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Happy Transformer is an API built on top of PyTorch's transformer library that makes it easy to utilize state-of-the-art NLP models.

Project description

Happy Transformer

HappyTransformer

Happy Transformer is an API built on top of PyTorch's transformer library's that makes it easy to utilize state-of-the-art NLP models.

Key Features

  • Available language models: XLNET, BERT and ROBERTA.
  • Predict a masked word within a sentence.
  • Fine tune binary sequence classification models to solve problems like sentiment analysis.
  • Predict the likelihood that sentence B follows sentence A within a paragraph.
Public Methods HappyROBERTA HappyXLNET HappyBERT
predict_mask
Sequence Classifier Methods
Next Sentence Prediction

Installation

pip install happytransformer

Initialization

By default base models are used. They are smaller, faster and require significantly less training time to obtain decent results.

Large models are recommended for tasks that do not require fine tuning such as some word prediction tasks.

Base models are recommended for tasks that require fine tuning with limited available training data.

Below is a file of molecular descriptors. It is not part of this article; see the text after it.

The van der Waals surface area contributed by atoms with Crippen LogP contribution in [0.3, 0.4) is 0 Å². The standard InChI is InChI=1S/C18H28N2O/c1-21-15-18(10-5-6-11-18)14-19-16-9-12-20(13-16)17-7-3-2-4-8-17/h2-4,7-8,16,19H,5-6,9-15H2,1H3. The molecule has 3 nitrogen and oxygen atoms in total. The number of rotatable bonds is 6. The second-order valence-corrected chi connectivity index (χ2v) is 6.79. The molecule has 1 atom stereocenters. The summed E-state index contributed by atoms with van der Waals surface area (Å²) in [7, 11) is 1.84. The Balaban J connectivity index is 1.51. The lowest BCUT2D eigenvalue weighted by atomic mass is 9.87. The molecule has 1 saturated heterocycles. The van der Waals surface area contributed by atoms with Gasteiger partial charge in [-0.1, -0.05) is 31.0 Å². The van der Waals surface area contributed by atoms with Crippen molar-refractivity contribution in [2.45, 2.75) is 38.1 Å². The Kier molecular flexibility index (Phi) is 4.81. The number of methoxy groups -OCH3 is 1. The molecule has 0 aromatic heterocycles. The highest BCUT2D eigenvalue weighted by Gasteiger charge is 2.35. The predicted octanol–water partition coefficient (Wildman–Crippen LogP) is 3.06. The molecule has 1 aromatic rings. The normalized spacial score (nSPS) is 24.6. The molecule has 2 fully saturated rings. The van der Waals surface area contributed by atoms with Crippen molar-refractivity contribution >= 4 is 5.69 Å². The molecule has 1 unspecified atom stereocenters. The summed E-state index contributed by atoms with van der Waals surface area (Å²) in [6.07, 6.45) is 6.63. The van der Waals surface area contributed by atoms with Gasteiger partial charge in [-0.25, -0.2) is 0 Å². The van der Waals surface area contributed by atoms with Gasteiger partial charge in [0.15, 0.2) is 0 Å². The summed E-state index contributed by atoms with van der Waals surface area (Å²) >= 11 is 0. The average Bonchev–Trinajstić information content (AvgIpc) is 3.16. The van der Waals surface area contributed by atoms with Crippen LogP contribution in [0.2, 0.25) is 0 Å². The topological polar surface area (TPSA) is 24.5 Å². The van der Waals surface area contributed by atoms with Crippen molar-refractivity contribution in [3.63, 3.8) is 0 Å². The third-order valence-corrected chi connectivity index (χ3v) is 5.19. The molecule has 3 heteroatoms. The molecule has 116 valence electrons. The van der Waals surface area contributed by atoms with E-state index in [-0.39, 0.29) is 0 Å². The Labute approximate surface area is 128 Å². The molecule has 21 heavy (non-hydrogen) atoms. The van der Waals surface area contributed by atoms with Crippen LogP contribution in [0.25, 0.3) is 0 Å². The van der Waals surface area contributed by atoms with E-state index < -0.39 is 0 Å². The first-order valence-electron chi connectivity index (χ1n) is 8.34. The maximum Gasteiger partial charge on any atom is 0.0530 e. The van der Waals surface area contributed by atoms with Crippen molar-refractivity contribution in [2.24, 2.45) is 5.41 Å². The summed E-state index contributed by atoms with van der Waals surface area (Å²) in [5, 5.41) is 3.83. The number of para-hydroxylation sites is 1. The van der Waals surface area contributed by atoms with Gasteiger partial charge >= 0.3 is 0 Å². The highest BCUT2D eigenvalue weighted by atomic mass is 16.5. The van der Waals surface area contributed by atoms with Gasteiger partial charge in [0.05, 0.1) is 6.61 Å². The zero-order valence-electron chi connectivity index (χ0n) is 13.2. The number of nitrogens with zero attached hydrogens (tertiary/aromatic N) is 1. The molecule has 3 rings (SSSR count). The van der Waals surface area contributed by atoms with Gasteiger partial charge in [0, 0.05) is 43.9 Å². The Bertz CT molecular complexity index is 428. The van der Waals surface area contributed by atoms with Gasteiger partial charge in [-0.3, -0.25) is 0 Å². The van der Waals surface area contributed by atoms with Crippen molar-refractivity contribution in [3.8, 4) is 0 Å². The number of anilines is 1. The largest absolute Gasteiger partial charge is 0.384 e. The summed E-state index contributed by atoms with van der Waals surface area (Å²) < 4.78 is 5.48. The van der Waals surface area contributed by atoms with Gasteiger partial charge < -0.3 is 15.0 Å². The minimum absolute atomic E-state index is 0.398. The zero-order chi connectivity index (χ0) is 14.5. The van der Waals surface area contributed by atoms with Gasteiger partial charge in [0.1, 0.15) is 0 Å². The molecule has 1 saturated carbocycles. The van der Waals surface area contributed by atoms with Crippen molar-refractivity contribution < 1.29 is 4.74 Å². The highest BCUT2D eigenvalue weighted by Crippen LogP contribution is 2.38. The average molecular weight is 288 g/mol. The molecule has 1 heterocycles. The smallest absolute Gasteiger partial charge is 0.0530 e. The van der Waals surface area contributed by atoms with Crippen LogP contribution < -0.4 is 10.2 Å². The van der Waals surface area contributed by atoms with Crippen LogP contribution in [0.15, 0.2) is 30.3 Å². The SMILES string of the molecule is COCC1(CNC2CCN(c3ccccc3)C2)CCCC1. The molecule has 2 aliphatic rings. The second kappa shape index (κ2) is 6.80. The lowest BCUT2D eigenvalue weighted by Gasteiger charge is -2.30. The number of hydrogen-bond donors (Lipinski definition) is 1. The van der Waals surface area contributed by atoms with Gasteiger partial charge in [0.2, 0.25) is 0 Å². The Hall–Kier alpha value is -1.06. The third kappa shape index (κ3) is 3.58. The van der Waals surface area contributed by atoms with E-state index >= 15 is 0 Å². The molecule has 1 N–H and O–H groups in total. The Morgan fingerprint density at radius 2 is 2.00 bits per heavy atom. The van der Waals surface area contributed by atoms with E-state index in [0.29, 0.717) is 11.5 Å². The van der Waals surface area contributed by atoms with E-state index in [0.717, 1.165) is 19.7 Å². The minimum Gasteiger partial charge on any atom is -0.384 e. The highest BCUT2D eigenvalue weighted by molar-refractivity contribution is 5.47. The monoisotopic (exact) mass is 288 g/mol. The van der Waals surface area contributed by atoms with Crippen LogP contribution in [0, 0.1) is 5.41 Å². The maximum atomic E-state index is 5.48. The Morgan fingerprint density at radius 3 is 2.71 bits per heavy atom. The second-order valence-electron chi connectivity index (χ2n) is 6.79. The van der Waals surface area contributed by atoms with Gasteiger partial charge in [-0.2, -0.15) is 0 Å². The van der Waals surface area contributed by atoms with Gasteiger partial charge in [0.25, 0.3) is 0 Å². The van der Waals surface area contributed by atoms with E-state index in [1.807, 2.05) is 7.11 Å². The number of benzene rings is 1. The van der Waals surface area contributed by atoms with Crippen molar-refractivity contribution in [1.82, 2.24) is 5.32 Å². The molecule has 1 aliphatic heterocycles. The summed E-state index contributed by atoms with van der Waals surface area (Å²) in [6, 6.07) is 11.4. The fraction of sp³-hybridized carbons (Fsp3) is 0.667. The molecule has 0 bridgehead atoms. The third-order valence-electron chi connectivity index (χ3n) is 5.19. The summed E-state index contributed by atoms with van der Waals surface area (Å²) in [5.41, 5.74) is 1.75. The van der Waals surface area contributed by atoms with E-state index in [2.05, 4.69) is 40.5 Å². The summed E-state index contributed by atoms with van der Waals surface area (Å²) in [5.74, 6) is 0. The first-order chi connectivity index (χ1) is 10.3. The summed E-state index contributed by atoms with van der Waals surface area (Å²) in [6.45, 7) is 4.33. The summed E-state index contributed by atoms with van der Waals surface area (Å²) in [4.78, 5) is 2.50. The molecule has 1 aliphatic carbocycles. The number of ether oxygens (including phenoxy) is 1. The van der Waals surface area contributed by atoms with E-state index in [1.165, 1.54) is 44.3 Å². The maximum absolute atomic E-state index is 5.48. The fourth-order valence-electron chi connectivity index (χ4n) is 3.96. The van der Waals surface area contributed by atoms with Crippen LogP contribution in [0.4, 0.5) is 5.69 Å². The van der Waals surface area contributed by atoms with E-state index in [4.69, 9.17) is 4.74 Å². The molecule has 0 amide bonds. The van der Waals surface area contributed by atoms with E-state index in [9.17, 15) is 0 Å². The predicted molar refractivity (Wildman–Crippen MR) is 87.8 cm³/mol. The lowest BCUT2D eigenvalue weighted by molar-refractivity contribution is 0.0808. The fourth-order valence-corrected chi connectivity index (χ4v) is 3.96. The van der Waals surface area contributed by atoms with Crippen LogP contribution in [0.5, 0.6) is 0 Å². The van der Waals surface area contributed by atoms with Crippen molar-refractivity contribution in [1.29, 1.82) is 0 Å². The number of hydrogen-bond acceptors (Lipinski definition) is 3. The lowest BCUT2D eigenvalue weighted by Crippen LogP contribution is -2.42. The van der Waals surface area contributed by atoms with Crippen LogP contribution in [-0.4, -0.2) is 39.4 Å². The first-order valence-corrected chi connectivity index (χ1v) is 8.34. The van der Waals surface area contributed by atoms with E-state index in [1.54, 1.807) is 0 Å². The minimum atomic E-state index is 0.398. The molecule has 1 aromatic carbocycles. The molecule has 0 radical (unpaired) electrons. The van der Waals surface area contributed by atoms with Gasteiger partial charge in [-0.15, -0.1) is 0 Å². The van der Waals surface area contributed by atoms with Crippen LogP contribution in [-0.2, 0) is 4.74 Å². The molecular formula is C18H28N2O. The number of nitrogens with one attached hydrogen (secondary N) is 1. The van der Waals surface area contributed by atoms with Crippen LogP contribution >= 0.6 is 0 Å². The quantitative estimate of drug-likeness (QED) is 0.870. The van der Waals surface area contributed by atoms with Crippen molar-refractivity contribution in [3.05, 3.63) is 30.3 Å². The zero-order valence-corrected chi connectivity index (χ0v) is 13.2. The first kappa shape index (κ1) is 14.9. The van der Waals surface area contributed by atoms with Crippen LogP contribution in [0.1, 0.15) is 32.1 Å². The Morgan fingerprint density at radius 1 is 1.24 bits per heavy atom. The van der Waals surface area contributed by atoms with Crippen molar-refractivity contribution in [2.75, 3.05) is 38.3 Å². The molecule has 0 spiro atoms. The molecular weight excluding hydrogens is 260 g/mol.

Uncased models do not differentiate between cased and uncased words. For example, the words "empire" and "Empire" would be reduced to the same token. In comparison, cased models do differentiate between cased and uncased words.

HappyXLNET:

from happytransformer import HappyXLNET
#--------------------------------------#
xl_base_uncased = HappyXLNET("xlnet-base-uncased")
xl_base_cased = HappyXLNET("xlnet-base-cased")
xl_large_uncased = HappyXLNET("xlnet-large-uncased")
xl_large_cased = HappyXLNET("xlnet-large-cased")

HappyROBERTA:

from happytransformer import HappyROBERTA
#--------------------------------------#
happy_roberta_base = HappyROBERTA("roberta-base")
happy_roberta_large = HappyROBERTA("roberta-large")

HappyBERT :

from happytransformer import HappyBERT
#--------------------------------------#
bert_base_uncased = HappyBERT("bert-base-uncased")
bert_base_cased = HappyBERT("bert-base-cased")
bert_large_uncased = HappyBERT("bert-large-uncased")
bert_large_cased = HappyBERT("bert-large-cased")

Word Prediction

Each Happy Transformer has a public method called "predict_mask(text, options, num_results)" with the following input arguments.